There’s nothing like I Love Dick on TV, even the new TV show I Love Dick. The Amazon Original series, which drops Friday and takes the 1997 auto-fiction cult classic of the same name by Chris Kraus and expands it into an eight-series season, multiplying and magnifying the universe of the original. As in the book, Chris Kraus, played by a blithely neurotic Kathryn Hahn, finds an outlet for her pent-up energies in Dick (a clipped Kevin Bacon), who in the show is a macho artist running a prestigious Marfa institute (his pièce de résistance, FYI: a single sculptural brick). Chris, to her husband Sylvère’s fascination, writes experimental, sexually-charged letters to Dick. These then intersect with and complicate the lives of other women she encounters in town, such as Devon, her house caretaker; Toby, a young academic on a fellowship; and Paula, a curator at the institute. Amid all this, clips from seminal work by artists such as Carolee Schneemann as well as contemporary work by artists like Martine Syms are braided into the fabric of the show. The show’s creators, the playwright Sarah Gubbins and Jill Soloway of Transparent, elaborate on art and the female gaze on TV, why they made a strict no-white-men rule for their writer’s room, and how to put Dick into a post-election world.
How did you first come across I Love Dick, and why did you decide you wanted this to be your next project?
Jill Soloway: Sarah Gubbins sent me an article that had been in The New Yorker about the book, and neither of us could believe that there was this really cool feminist book out there called I Love Dick and we didn’t know about it. That was pretty shocking. And I started reading it, and I was immediately struck by the relationship between Chris and Sylvère [played by Griffine Dunne in the show]. Here was a couple where a woman told her husband about a crush she was having, and her husband says, “Tell me more.” It didn’t become your typical story about a secret. It became this love triangle where they both attempted to make their marriage big enough to hold this crush. And I think it’s just really a special idea, not only for women but also for men, to have a heroic man who attempts to stay in love with his wife through all of this.
There are differences between the book and the show—additional characters, the Marfa setting, even Dick, who’s now an artist. How did you come to those choices?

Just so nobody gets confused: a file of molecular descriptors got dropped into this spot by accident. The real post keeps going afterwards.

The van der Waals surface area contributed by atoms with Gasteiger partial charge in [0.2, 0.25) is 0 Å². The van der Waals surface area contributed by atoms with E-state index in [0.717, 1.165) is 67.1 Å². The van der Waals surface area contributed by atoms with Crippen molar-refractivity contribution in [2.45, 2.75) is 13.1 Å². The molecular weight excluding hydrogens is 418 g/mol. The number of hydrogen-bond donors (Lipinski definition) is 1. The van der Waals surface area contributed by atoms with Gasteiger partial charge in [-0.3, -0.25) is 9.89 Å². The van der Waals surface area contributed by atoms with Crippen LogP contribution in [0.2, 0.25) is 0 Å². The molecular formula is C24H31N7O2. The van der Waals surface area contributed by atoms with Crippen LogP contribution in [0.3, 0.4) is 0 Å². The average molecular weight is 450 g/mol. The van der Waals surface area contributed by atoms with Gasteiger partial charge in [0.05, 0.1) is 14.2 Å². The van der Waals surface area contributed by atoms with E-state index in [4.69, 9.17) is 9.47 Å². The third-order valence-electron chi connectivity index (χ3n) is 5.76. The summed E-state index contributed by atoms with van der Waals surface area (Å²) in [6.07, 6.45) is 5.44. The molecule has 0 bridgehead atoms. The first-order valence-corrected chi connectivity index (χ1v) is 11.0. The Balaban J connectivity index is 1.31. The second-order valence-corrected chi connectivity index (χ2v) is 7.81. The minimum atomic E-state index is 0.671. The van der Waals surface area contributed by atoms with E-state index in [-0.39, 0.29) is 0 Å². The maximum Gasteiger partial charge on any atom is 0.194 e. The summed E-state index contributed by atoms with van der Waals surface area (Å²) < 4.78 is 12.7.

Sarah Gubbins: Let’s start with the setting. There’s something about setting it in Marfa. Marfa, Texas, is a town that is a container of mysteries and complexities. There’s just so many different biospheres existing there. There’s ranchers who beget oil money who have children who get involved in the art world who create galleries and an art scene. There’s New York hipsters who are tired of Brooklyn who move to Marfa to drop out of the world. There’re border patrols. There’re three generations of Mexican-Americans. And then there’s just regular Marfans who have driven through and decided to stay. There’s bikers, there’s cowboys. It’s a hotbed for a soap opera. And it’s an isolated place, so it also kept our characters in one town.
And what about the new characters?
Soloway: We added some characters because we really believe that, at this moment, women want to experience an intersectional feminism and want to be able to see the interplay of class and race and gender and desire. So we have Devon (Roberta Colindrez), who you would call Latinx, a genderqueer resident of Marfa who is on her own journey of discovery and art. We have Paula (Lily Mojekwu), who is African-American and is a curator at the institute, as well as Toby (played by India Menuez), who’s young and queer and undefinable. We wanted to show what happens when one woman connects to her desire how it affects all women.
On that, there’s a scene between Toby and Devon later in the season where Devon is confronting Toby’s performance art for being “subversive for the sake of being subversive,” where you have different feminisms coming up against each other. I was curious about the motives behind that scene, or what the commentary was there.
Soloway: I think so many women have that initial fear when they think of getting involved politically or artistically, that, like, Oh I’m going to upset somebody. There’s a lot of feminist arguments that are at these kinds of standstills, where when you’re talking about something like porn or sex work we’re at these dead ends, where women are in total disagreement about whether or not certain things are feminist. And what we really wanted to do with this show is inspire a love for the argument and a love for being not only sexy but also just being brainy. These two people [Toby and Devon] are lovers but they also have great conversations about ideas where they come up against each other. For me, that scene where Devon is out of nowhere having this great argument with her lover about what privilege means is, to me, a great way to take some of these buzzwords that are in our culture, like “privilege,” and put them into action in a very soap-opera story.
Chris Kraus is a consultant on the show. What was her involvement like, especially with the changes and morphing of the material?
Gubbins: Chris was very supportive of us taking the book and running with it. She met Kathryn, she came to set, she came to table reads of the scripts. She was just very supportive of us living in the truth of what kind of compelled her to write this, and to really see it and imagine it as our own. She was in no way wanting us to revere the book and make a letter-perfect adaptation of it. She wanted to see how the book lived in us and live in a television show that we envisioned.